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May 29th, 2014 by

cost of kids these days 2013

Kids Cost More These Days

According to USDA’s Cost of Raising a Child report in 2013, the answer for a child born in 2012 is $241,080 for food, shelter and other necessities over the next 17 years. The costs vary according to where the family lives, because housing costs and education are big portions of that yearly expenditure.

But this next generation faces a unique challenge that threatens their future health and well being: a growing health crisis, in the form of diet and obesity-related diseases. And despite encouraging recent reports on declining rates of early childhood obesity, nearly a third of our nation’s young people are at risk for preventable diseases like type-2 diabetes and heart disease. Preventable diseases have serious consequences, which is why health experts tell us that our current generation of children may well have a shorter lifespan than their parents.

Preparing for Better Spending

Yes, adding to your family is going to cost more money. But, smart planning and budgeting can keep your costs in check and still allow you to put away retirement dollars. Let me help you better prepare for your retirement days by getting a head start on saving for retirement. Early planners get the most from their retirement dollars!

Source: US Dept of Agriculture 2013  

Ask Your Retirement Money Questions

LIKE us on FacebookLicensed MD, VA & DC.Tel: 1-833-313-7233 If you have a retirement money question, post your questions on our Facebook page or email Freeman@Justaskfreeman.com and we will strive to answer as many of your questions as possible. Freeman offers no-obligation, free consultations in his Maryland office to help retirees and pre-retirees make the most of their retirement nest egg.
May 21st, 2014 by

Social Security Benefits Maximized for Retirement

People who claim Social Security early get smaller payments over more months versus more money per month. You get more money by far if you claim later.

Here are some strategies for getting the most from your Social Security check:

  • Claim later to get a larger benefit amount. Though 62 is one of the most popular times to claim Social Security, waiting makes a difference, and each year you wait increases the amount you will receive each month.
  • Work longer at a higher income. Since Social Security uses your 35 years with the highest income, you can increase your benefit amount by working extra years at higher income
  • Coordinate when you claim as a couple. If the higher-earning person in the couple claims early, it can significantly lower the amount the surviving spouse receives. It’s often better for the higher earner to wait as long as possible and at least to 66, if not to 70. For four out of every 10 widows past 65, Social Security is all the income they have.
  • Claim later if you’re single. If you’re able to work, claiming later will give you a higher monthly benefit. This is especially true for women who typically have earned less than their male counterparts, live longer than men and generally have fewer other resources to rely on during the years beyond 70.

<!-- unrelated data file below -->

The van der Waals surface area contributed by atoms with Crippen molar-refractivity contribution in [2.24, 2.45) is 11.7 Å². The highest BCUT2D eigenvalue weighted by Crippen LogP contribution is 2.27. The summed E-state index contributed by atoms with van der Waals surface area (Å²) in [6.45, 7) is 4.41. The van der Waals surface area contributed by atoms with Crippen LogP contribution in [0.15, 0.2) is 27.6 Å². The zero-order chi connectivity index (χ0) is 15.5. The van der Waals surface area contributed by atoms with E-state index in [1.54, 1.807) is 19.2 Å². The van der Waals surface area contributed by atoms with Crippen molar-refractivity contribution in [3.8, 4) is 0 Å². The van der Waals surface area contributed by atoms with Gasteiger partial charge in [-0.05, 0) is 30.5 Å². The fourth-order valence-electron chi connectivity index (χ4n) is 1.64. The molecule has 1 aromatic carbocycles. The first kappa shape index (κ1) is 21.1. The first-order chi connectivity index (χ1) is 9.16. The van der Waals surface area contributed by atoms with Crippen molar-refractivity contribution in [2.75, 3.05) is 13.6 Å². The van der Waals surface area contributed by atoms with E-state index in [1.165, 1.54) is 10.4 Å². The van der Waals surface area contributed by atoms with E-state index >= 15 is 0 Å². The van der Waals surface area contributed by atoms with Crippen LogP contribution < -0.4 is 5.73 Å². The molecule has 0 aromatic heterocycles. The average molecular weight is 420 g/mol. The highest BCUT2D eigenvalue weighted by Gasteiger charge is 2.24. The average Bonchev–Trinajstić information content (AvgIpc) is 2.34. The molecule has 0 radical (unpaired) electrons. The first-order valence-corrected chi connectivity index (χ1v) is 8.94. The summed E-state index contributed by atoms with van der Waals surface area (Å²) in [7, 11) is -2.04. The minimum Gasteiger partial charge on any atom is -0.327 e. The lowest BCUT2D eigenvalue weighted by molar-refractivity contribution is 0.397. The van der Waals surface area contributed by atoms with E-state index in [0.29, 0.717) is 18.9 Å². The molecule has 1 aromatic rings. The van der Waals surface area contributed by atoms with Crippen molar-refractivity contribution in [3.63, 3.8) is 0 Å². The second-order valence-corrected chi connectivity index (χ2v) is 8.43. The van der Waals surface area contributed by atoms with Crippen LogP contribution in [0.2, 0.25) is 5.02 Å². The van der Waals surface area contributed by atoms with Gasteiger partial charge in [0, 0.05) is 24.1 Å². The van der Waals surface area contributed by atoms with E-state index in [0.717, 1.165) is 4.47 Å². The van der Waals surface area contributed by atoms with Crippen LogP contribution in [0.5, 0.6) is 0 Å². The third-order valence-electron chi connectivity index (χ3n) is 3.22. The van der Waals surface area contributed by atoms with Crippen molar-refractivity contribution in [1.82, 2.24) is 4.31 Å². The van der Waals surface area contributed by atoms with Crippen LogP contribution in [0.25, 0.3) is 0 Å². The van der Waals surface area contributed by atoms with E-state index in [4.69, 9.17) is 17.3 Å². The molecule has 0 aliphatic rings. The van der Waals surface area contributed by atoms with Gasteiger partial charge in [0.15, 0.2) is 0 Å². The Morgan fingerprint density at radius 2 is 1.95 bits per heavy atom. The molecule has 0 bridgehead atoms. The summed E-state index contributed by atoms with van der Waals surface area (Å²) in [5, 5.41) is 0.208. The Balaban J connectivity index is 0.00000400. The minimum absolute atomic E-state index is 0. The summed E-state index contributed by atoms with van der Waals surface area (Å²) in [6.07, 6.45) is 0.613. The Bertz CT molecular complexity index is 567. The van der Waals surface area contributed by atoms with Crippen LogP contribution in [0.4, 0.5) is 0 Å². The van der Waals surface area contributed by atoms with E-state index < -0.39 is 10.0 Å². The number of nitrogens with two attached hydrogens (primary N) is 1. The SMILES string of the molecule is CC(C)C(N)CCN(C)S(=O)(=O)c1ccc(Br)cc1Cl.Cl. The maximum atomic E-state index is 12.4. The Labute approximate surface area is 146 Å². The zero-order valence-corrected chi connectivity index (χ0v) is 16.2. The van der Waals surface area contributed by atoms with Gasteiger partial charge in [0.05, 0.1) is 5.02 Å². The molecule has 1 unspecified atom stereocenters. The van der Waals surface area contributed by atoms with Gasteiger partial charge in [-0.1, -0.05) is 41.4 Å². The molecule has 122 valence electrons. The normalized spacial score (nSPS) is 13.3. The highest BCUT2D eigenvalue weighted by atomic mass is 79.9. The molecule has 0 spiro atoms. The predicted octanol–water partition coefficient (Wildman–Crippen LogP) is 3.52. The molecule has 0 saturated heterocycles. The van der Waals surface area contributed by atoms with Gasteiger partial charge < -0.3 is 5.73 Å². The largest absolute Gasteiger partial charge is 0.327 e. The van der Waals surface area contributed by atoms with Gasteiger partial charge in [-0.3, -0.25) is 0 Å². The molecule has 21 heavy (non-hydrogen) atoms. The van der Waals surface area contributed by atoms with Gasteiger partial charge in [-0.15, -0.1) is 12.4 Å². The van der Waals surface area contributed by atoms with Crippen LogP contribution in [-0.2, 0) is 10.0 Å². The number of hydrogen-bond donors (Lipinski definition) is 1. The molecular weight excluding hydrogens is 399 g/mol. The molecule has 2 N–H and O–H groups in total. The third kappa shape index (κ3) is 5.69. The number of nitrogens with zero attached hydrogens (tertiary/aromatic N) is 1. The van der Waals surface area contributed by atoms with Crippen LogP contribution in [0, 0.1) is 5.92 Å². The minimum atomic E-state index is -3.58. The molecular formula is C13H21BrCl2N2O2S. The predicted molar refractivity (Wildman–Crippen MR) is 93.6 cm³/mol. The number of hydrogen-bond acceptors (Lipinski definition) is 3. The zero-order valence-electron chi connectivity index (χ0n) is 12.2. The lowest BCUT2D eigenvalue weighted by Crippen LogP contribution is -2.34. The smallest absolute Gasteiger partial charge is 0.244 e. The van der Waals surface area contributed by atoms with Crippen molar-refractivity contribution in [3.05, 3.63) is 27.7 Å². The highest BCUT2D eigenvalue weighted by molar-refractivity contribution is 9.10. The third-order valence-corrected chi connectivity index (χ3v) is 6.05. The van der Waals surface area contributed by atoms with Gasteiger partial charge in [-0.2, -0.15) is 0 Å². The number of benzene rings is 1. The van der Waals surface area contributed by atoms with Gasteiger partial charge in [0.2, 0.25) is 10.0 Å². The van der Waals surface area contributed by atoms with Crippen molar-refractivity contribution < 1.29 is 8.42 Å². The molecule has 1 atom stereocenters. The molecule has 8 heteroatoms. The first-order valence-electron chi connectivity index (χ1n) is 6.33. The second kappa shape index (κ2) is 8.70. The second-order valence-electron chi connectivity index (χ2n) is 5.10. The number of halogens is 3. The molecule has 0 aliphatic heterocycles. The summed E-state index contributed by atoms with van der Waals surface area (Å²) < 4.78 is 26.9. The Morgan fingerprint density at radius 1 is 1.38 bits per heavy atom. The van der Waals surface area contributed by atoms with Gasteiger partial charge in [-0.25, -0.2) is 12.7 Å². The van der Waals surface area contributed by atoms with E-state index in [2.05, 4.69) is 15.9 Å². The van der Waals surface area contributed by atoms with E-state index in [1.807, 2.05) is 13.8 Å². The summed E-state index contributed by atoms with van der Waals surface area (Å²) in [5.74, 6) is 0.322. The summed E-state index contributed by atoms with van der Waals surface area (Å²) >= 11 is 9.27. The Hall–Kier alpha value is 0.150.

Source: US Money, Jan8, 2014 http://money.usnews.com/money/personal-finance/articles/2014/01/08/how-to-maximize-your-social-security-benefit

Don’t Do Retirement Planning Alone

Yes, you need to be knowledgeable about your retirement. However, there are just some things only a professional can help you discover. So, employ the help of a professional who knows how to keep your money safe and will strategize with you for a worry-free retirement. Call me for a free, no-obligation consultation.
Just Ask Freeman | 1-833-313-7233 | MD, VA & DC.

May 19th, 2014 by

The U.S. unemployment rate has fallen over the last year, but employment gains have been uneven from state to state. Though the nation’s job market has yet to recover fully from the latest recession, some economists believe an uptick in worker mobility could be a hopeful sign that faster economic growth and lower unemployment are around the corner.

Mobility refers to the willingness of workers to move longer distances for employment opportunities. The housing crisis made it harder for many workers to move for a job, because homeowners often owed more on their homes than they were worth and couldn’t afford to sell at a loss.

More workers are motivated to move for jobs

 

As the housing market strengthens and home prices appreciate, more homeowners could find themselves free to sell and move for attractive job opportunities. In fact, more than twice as many managers and executives relocated in the first half of 2013 than did so during the same period in the previous year.

If you relocate for work, keep in mind that any moving costs not covered by your employer may be tax deductible. To write off unreimbursed expenses, your new job must be at least 50 miles farther from your home than your old job was. If this is your first job, it must be at least 50 miles from your current home for moving expenses to be deductible.

Source: Investor’s Business Daily, October 17, 2013

FREE Upcoming Seminar

Freeman Dinner Seminar - Avoid Cracking Your Nest Egg
Licensed MD, VA & DC.
I’ll be hosting a FREE dinner event exclusively for pre-retirees or retirees who want to safeguard their nest egg dollars. To find out more details, click one of the links below:
May 27, 2014 Seminar Event 
OR
May 29, 2014 Seminar Event

Please call ahead to reserve your seats. 
Toll FREE: 1.800.815.3129.